Fact Check

Nationwide EAS Test

The government will temporarily cut off all television, communications, and power on 9 November 2011?

Published Oct 24, 2011

Claim:   The government will temporarily interrupt all television, radio, communications, and power in the U.S. on 9 November 2011.


Examples:   [Collected via e-mail, October 2011]


I wanted to know if this is true cause people are talking about on Facebook....

Heard on Glenn Beck's radio show that on Nov. 9, 2011 the government is going to shut down all communications for 3 1/2 minutes beginning @ 2 PM

I just received and email stating that power in this nation is to be cut off on Nov.9th. Is this true?

Heard that government was shutting down all methods of communication (computers, t.v.'s, etc.) for 3 minutes on
November 9. Is this true and if so, what's the reason?


Origins:   At 2:00 PM EST on 9 November 2011, the Federal Emergency Management Agency (FEMA) in coordination with the Federal Communications Commission (FCC) and the National Oceanic and Atmospheric Administration (NOAA), will conduct the first nationwide test of the Emergency Alert System (EAS). EAS participants include broadcasters, satellite and digital radio and television, cable television and wireline video providers, whose programming will be temporarily interrupted for about three minutes in order to "provide a critical public service to the nation as the resilient backbone of alert and warning when all other means of communication are unavailable." As described by the FCC:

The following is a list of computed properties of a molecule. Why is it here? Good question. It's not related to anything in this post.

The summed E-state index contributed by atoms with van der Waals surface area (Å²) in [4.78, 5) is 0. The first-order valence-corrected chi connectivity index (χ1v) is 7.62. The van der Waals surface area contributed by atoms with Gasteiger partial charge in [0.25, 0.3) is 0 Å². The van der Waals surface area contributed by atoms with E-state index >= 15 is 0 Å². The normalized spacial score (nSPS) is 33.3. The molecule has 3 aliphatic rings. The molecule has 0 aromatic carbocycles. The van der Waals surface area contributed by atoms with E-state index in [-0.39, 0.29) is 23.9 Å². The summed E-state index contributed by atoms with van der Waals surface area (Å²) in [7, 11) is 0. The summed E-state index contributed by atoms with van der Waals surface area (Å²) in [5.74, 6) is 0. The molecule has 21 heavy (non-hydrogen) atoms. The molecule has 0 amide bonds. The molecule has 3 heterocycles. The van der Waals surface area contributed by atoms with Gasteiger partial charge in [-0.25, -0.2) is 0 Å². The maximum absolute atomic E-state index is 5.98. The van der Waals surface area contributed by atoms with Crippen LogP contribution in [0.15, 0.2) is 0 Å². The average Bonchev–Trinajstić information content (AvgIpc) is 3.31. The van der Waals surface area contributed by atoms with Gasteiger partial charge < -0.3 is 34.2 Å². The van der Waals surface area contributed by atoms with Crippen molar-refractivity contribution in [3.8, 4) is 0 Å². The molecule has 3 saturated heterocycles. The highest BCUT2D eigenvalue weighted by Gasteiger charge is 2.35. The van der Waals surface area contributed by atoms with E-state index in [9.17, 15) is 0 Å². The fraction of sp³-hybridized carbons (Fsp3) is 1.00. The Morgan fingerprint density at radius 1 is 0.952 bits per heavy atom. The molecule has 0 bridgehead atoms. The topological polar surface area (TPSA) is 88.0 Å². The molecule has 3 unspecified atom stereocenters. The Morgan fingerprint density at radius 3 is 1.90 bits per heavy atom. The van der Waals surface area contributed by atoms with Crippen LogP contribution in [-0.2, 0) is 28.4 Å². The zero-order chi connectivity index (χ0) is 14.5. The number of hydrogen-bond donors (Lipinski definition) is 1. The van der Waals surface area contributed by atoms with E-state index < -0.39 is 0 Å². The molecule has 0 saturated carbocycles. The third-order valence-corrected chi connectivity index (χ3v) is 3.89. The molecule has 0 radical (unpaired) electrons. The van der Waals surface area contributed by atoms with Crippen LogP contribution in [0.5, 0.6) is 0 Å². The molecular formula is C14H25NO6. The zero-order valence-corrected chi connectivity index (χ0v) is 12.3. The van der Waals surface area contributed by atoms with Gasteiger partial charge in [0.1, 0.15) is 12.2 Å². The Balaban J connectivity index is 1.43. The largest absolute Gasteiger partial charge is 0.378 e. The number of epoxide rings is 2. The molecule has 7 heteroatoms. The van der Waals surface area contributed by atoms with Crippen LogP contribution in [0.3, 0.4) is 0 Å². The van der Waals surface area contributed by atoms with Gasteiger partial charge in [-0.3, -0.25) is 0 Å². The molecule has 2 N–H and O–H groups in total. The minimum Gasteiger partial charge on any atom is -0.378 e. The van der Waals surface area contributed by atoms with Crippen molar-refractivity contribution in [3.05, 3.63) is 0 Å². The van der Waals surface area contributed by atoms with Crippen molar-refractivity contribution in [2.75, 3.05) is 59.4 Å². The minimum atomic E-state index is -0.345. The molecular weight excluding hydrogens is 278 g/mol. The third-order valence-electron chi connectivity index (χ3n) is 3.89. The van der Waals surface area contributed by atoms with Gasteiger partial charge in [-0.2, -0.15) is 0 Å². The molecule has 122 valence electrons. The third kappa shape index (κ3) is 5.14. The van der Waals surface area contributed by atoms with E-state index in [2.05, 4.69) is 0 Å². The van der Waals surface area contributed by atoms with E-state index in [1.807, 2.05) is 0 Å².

The EAS is often used by state and local emergency managers to alert the public about emergencies and weather events. The system provides the ability to send messages regionally or nationally, though it has never been tested at these levels. A major disaster such as an earthquake or tsunami could require the use of the system to send life-saving information to the public.

According to FEMA, what people will see and hear during the Nationwide EAS Test is as follows:

During the test, listeners will hear a message indicating that "This is a test." Although the EAS Test may resemble the periodic, monthly EAS tests that most Americans are already familiar with, there will be some differences in what viewers will see and hear. The audio message will be the same for all EAS Participants;

however, due to limitations in the EAS, the video test message scroll may not be the same or indicate that "This is a test." This is due to the use of the live EAN code — the same code that would be used in an actual emergency. The text at the top of the television screen may indicate that an "Emergency Action Notification has been issued." This notification is used to disseminate a national alert and in this case, the test. In addition, the background image that appears on video screens during an alert may indicate that "This is a test," but in some instances there might not be an image at all.

The test will last for approximately three minutes; however this may vary across the country. While State and local EAS messages are limited to 2 minutes, there is no time limit for national EAS alerts. To evaluate whether the system properly interprets the national message code in the national EAS test, the message duration must be longer than two minutes.

Contrary to some of the rumors which have sprung out of news of the Nationwide EAS Test (as noted in the examples above), the test will not involve the cutting off of power or general communications throughout the U.S.; just a temporary interruption of television and radio programming.

Last updated:   24 October 2011

David Mikkelson founded the site now known as snopes.com back in 1994.